A Fall from Grace

In between takes on the set of David Fincher’s Gone Girl, Tyler Perry must’ve thought about making a crime drama or an erotic thriller;  and he must’ve thought about merging those ideas into one project.  But like most pipe dreams, these visions are usually filed away into our subconscious.  But for Perry, A Fall from Grace must’ve been itching to get out.

I’m making these assumptions because (a.) it’s more fun than trying to remember Tyler Perry’s movie and (b.) it’s the only way to thread any sort of reasoning behind this balderdash.  The quality of Perry’s work has always been questionable, but each movie has had a purpose behind it.  A Fall from Grace has been released shortly after Tyler Perry Studios revealed their state-of-the-art facilities in Southwest Atlanta, and it feels like this film’s purpose is to show off these new resources.  As a filmmaker, it must be exciting to have so many properties available.  But as a storyteller, Perry is going to have to invest more thought towards these locations.  The geography of these settings occasionally makes no sense, such as a main apartment that seems to be missing a kitchen and a bathroom.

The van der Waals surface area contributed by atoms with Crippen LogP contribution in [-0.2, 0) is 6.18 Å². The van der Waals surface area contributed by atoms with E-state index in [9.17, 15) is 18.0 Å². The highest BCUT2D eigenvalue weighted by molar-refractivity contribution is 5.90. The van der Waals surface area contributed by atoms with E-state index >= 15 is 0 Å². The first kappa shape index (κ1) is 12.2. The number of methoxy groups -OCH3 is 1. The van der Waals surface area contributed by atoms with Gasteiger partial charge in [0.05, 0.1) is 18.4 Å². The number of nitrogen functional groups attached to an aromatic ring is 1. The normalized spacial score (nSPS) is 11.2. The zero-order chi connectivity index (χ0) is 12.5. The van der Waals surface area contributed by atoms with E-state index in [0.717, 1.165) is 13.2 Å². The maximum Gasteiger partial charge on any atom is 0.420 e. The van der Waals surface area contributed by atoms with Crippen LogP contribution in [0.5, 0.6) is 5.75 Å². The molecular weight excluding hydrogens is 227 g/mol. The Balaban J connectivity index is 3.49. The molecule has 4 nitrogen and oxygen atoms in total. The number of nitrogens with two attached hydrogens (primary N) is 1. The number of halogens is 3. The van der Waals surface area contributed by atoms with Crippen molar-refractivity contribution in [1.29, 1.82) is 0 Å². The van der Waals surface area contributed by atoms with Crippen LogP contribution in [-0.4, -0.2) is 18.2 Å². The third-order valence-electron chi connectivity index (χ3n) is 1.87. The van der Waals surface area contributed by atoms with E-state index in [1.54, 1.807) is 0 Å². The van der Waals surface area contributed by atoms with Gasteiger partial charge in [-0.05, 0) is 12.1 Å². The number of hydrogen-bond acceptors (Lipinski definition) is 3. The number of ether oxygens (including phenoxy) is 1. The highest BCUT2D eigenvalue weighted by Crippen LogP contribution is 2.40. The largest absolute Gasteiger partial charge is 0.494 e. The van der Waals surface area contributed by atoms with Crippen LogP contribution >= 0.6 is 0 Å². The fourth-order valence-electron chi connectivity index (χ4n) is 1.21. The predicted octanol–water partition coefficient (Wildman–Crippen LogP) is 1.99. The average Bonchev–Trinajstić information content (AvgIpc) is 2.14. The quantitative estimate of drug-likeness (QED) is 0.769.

This careless detail is one of many that reveals the slapdash nature of A Fall from Grace, Tyler Perry’s first foray with Netflix.  The thriller, which centres around a murder trial and is told mostly through flashbacks, is driven by the director’s indifference.  Many errors, ranging from Perry’s sloppy shooting style to the over-the-top performances by the cast, could’ve been tightened or tweaked either on-set or in post-production.  But A Fall from Grace is yet another project that enables the filmmaker’s obsession with streamlining stories.  When Tyler Perry pushes himself and rushes through his process, he isn’t giving himself enough time to follow through with his characters;  especially when he’s writing very emotional content.  He also isn’t being fair to his actors, who all have the potential to be great.

It’s possible to make movies under unusual circumstances, but those projects have leaders who can prioritize.  Tyler Perry isn’t one of these leaders – not yet, at least.  He’s someone who benefits from practice;  this comes as no surprise considering he’s experienced in rehearsed theatre.  Perry has been directing movies since 2006 and although his competence as a filmmaker is arguable, I’ve seen growth.  If he wants to challenge himself with risks, he needs to set his own reasonable parameters.  If he wants to be an inspirational boss, he has to act like one.


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Addison Wylie: @AddisonWylie

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